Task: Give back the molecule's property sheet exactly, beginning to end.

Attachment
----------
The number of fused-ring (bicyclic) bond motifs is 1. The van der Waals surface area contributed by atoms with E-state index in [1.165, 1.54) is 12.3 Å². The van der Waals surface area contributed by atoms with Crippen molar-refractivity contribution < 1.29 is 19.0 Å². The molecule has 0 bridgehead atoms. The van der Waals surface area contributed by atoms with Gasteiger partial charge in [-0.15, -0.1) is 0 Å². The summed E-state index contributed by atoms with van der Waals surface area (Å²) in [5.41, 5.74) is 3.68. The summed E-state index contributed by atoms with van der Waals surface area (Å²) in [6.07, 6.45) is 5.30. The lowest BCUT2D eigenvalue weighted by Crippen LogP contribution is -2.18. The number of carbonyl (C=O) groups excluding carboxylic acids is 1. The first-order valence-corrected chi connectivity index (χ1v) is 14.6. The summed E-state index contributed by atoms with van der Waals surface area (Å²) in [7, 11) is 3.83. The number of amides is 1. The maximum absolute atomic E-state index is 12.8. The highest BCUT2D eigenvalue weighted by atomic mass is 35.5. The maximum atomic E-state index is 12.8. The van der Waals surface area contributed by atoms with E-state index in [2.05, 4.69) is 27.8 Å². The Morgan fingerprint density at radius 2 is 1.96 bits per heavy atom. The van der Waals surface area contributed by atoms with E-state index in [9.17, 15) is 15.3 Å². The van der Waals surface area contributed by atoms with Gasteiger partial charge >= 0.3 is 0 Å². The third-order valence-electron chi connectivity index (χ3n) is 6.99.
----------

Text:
The number of fused-ring (bicyclic) bond motifs is 1. The van der Waals surface area contributed by atoms with E-state index in [1.165, 1.54) is 12.3 Å². The van der Waals surface area contributed by atoms with Crippen molar-refractivity contribution < 1.29 is 19.0 Å². The molecule has 0 bridgehead atoms. The van der Waals surface area contributed by atoms with Gasteiger partial charge in [-0.15, -0.1) is 0 Å². The summed E-state index contributed by atoms with van der Waals surface area (Å²) in [5.41, 5.74) is 3.68. The summed E-state index contributed by atoms with van der Waals surface area (Å²) in [6.07, 6.45) is 5.30. The lowest BCUT2D eigenvalue weighted by Crippen LogP contribution is -2.18. The number of carbonyl (C=O) groups excluding carboxylic acids is 1. The first-order valence-corrected chi connectivity index (χ1v) is 14.6. The summed E-state index contributed by atoms with van der Waals surface area (Å²) in [7, 11) is 3.83. The number of amides is 1. The maximum absolute atomic E-state index is 12.8. The highest BCUT2D eigenvalue weighted by atomic mass is 35.5. The maximum atomic E-state index is 12.8. The van der Waals surface area contributed by atoms with E-state index in [2.05, 4.69) is 27.8 Å². The Morgan fingerprint density at radius 2 is 1.96 bits per heavy atom. The van der Waals surface area contributed by atoms with E-state index in [9.17, 15) is 15.3 Å². The van der Waals surface area contributed by atoms with Gasteiger partial charge >= 0.3 is 0 Å². The third-order valence-electron chi connectivity index (χ3n) is 6.99.